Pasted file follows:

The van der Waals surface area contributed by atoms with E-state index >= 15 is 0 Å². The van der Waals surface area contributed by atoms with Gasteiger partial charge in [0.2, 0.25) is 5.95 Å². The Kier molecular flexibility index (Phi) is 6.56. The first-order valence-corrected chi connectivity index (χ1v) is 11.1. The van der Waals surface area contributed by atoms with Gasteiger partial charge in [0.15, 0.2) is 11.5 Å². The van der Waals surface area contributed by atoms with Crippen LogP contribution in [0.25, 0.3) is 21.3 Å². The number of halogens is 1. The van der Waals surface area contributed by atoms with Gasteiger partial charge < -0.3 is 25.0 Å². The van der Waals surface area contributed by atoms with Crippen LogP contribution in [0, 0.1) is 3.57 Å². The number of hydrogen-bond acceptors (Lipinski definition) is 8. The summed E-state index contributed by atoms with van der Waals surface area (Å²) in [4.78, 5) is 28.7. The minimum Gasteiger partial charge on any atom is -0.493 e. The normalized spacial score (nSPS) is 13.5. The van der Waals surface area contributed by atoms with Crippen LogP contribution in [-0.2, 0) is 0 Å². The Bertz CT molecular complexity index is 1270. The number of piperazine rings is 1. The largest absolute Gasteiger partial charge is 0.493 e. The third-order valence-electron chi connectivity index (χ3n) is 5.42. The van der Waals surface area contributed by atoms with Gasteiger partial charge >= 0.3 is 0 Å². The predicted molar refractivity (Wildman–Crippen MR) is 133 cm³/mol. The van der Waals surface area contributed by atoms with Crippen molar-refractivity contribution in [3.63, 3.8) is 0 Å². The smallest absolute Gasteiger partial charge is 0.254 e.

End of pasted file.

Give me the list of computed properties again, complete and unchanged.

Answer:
The van der Waals surface area contributed by atoms with E-state index >= 15 is 0 Å². The van der Waals surface area contributed by atoms with Gasteiger partial charge in [0.2, 0.25) is 5.95 Å². The Kier molecular flexibility index (Phi) is 6.56. The first-order valence-corrected chi connectivity index (χ1v) is 11.1. The van der Waals surface area contributed by atoms with Gasteiger partial charge in [0.15, 0.2) is 11.5 Å². The van der Waals surface area contributed by atoms with Crippen LogP contribution in [0.25, 0.3) is 21.3 Å². The number of halogens is 1. The van der Waals surface area contributed by atoms with Gasteiger partial charge < -0.3 is 25.0 Å². The van der Waals surface area contributed by atoms with Crippen LogP contribution in [0, 0.1) is 3.57 Å². The number of hydrogen-bond acceptors (Lipinski definition) is 8. The summed E-state index contributed by atoms with van der Waals surface area (Å²) in [4.78, 5) is 28.7. The minimum Gasteiger partial charge on any atom is -0.493 e. The normalized spacial score (nSPS) is 13.5. The van der Waals surface area contributed by atoms with Crippen LogP contribution in [-0.2, 0) is 0 Å². The Bertz CT molecular complexity index is 1270. The number of piperazine rings is 1. The largest absolute Gasteiger partial charge is 0.493 e. The third-order valence-electron chi connectivity index (χ3n) is 5.42. The van der Waals surface area contributed by atoms with Gasteiger partial charge >= 0.3 is 0 Å². The predicted molar refractivity (Wildman–Crippen MR) is 133 cm³/mol. The van der Waals surface area contributed by atoms with Crippen molar-refractivity contribution in [3.63, 3.8) is 0 Å². The smallest absolute Gasteiger partial charge is 0.254 e.